Some thoughts about unit test in React

4 min readSep 12, 2021
  1. Do not wrap fireEvent in “act” or “await waitFor”

If we are testing with fireEvent in react-testing library but found this error in the console

Warning: An update to Example inside a test was not wrapped in act(...)

It means that we did not wait for react to flush the new state to the dom. The app’s state is updated but we did not test it. There is a potential scenario we need to consider/test (that is the DOM is now changed as the state is changed, do you expect it to change?).

Here is an example that replicates this issue:

In this example, we fired a click event and immediately did the assertion. But the state will only be updated after 2s later. Even if the test is pass, we got the “not wrapped in act” warning in the console.

A wrong test that does not wait for react to update the state

The assertion is wrong. We are supposed to wait for react to flush the state and after the state is updated, then we do the assertion.

So in this example, ‘await waitFor’ is the rescue.

when to use wait waitFor

This time it passed without any warnings. Whenever we fired an event, ask ourselves will it trigger any react state updates. If the answer is YES, then always use “await waitFor” to wait for the state to update.

In this example, it is not best practice to really wait for 2s, which is too slow. We could manipulate the time by using jest.useFakeTimers and jest.advanceTimersByTime(2000).

2. fire event with userEvent instead of fireEvent

fireEvent cannot simulate users’ real behaviors. When you fire a click event with, it simply clicks that element, but the button is not focused. However, when the user clicks a button, the button should also be focused.

This example replicates this issue: vs only fires click event but the focus event is not fired, which is not correct in production environment. fixes this problem. It is just a wrapper of fireEvent but can better simulate users’ behaviors.

This focus issue is discussed here:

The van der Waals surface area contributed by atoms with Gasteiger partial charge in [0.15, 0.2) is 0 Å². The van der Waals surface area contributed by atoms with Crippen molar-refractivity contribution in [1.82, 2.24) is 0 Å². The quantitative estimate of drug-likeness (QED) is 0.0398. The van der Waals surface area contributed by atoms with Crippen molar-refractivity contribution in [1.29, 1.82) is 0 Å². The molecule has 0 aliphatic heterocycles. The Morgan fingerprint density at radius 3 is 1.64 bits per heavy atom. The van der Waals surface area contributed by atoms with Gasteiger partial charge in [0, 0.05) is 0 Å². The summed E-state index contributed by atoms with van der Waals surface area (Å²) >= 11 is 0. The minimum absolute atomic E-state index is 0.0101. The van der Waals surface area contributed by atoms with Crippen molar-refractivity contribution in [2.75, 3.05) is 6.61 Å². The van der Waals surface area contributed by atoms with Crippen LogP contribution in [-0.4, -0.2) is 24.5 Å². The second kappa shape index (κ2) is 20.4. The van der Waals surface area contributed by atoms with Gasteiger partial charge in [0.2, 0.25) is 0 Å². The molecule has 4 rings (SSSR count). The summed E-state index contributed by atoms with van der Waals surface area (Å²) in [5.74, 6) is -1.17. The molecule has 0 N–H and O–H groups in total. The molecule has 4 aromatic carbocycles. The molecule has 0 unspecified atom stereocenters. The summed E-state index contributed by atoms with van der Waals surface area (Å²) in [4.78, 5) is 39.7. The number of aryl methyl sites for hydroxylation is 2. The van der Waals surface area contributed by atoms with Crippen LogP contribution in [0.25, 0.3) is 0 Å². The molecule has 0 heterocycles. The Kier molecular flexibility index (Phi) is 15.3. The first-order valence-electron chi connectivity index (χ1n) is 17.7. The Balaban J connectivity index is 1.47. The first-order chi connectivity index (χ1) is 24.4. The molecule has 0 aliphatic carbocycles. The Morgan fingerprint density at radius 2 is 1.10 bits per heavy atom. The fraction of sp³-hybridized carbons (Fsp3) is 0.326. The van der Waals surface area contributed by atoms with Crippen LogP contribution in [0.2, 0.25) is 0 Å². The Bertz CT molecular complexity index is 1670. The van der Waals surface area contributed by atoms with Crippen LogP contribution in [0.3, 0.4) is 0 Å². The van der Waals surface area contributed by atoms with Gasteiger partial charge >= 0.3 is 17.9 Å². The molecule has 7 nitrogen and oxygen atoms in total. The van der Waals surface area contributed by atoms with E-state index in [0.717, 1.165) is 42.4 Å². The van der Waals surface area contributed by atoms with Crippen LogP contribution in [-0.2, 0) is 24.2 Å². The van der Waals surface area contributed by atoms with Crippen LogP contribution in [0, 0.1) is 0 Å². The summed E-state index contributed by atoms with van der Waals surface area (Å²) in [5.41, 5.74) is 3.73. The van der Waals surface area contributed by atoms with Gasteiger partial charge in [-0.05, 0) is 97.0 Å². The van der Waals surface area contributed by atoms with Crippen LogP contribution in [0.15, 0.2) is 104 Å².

fireEvent.focus should be discouraged · Issue #350 · testing-library/user-event (

Considerations for fireEvent | Testing Library (

Recommended to read:

Common mistakes with React Testing Library (

Here is the example code from codesandbox:

Other things about unit testing:

1. Passing functions as parameters are better than call them directly in another function.

If you are familiar with dependency injection in angular or c#, you already know that the biggest benefit of Di is that it makes your code easier to test.

Let use check out this example:

example of passing function as dependencies

In this example, we have a ‘displayValueInCapital’ function that returns a capital value, a ‘findName’ function that returns the target object, and a ‘renderName’ function that accepts a list, target string, the findName function and displayValueInCapital function.

We pass findNameFunc and displayValueFunc as dependencies and call them in ‘renderName’. It is much better than directly call them inside of renderName and makes these three functions less coupled.

If we already have tests for ‘displayValueInCapital’ and ‘findName’, then it is unnecessary to test them again in renderName. So in renderName, we can just mock these two functions like this:

mock function dependencies

The first two tests already tested displayValueInCapital and findName functions. In the last test, we can easily mock the dependencies and only test the core logic that is related to renderName.

However, if we just call them directly in renderName like this:

a bad example of renderName

it makes the renderName2 too coupled with findName and displayValueInCapital and not that easy to mock these two functions.

2. Do not use Optional chaining(?.) all the time

By using optional chaining (?.), it means there are more branches to test. One branch is that the value exists, and other branch is that the value does not exist. Additionally, errors or issues could be hidden and hard to find.




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